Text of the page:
Travelogue, Notes on Leaving - Chance Parish

I.

Lost,
the highway.

Black,
the color
of my true love's hair.

Steel picks on pale fingers.
Bright strings warring with August’s sun.
I sweated out melodies,

letting them trickle down my forehead,
pool on my lips.
The words tasted of salt.

II.

Look forward, or look back.
These are the options.
Tread softly to the altar.
Pause briefly. Unburden.
Kiss the ground.  Give thanks.
Live with the absence of longing,

or turn and take an inventory
of loss.
Become a pillar
trapped in place.  Isolate
yourself in the year
you will perpetually gaze into.

III.

Is there still another way,
a path not paved with asphodel?

IV.

Sitting still staring
past the pulpit
to the charcoal pietà
framing the altar,
we critiqued
the Madonna’s form.

Grotesquely disproportioned.
Somehow delicate,
personable,
mimicking El Greco
as much as Michelangelo.

“I wish” you said “there could be music.”
Films had taught us to expect
strings, the blare of horns,
when denouement approached.

V.

We walked from the church along
the straight gray road.
An appalling absence of electric light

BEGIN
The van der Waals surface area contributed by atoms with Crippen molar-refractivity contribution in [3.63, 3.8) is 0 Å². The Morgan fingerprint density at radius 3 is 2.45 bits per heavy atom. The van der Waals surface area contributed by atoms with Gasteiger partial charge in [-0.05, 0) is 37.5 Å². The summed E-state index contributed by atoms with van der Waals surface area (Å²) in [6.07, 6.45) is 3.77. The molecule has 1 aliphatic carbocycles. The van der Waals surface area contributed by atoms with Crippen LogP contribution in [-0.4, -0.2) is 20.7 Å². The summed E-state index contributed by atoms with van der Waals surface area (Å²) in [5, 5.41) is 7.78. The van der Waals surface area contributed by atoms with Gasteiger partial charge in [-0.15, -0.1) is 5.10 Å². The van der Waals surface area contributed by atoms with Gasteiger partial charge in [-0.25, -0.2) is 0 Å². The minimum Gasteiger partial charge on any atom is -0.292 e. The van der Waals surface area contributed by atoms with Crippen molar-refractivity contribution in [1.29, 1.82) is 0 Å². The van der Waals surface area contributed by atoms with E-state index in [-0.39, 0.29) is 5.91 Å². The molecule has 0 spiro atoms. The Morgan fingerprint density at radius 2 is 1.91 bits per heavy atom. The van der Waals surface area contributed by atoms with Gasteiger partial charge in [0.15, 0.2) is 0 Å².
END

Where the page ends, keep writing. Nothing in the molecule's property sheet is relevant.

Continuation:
made the sky seem a domed expanse,
a cathedral adjacent to the delta.

“Community Pool”
the sign read.
Which meant, of course,
“subscription only, only whites approved.”

I thought you intended murder.
I think it still sometimes.

You knew I feared deep water.

The push took my breath.
I sank straightaway.

VI.

Looking up through blue
to a sky of distorted stars

time was a country
I had lost.

In another place I picked up a guitar
and added a line
to the poem of the blues.

I loved a madman in Sallis.  He drowned me in a pool.
I loved a madman in Sallis.  He drowned me in a pool.
I should have known by his eyes,
by the books that he read.
I loved a madman in Sallis.  He drowned me in a pool.


VII.

Concrete, sharp with pebbles,
cut into my back.
Hands pushed heavy
on my chest.

I longed, like Homer
and Robert Johnson before me,
to lift the song again.

Instead, I lay flat.
Dazed eyes stared
into your stubble.

VIII.

I found the road
and in pictures
your hair has turned brown.

 

 


*The first stanzas of this piece reference two pieces of Americana.  “Black is the Colour (of My True Love’s Hair)” is a traditional Appalachian folk song.  “Lost Highway” was written, and first recorded, by Leon Payne.

 




ABOUT THE AUTHOR:

Chance Parish lives in Springfield, MO with his husband John. His work is forthcoming in the Raintown Review.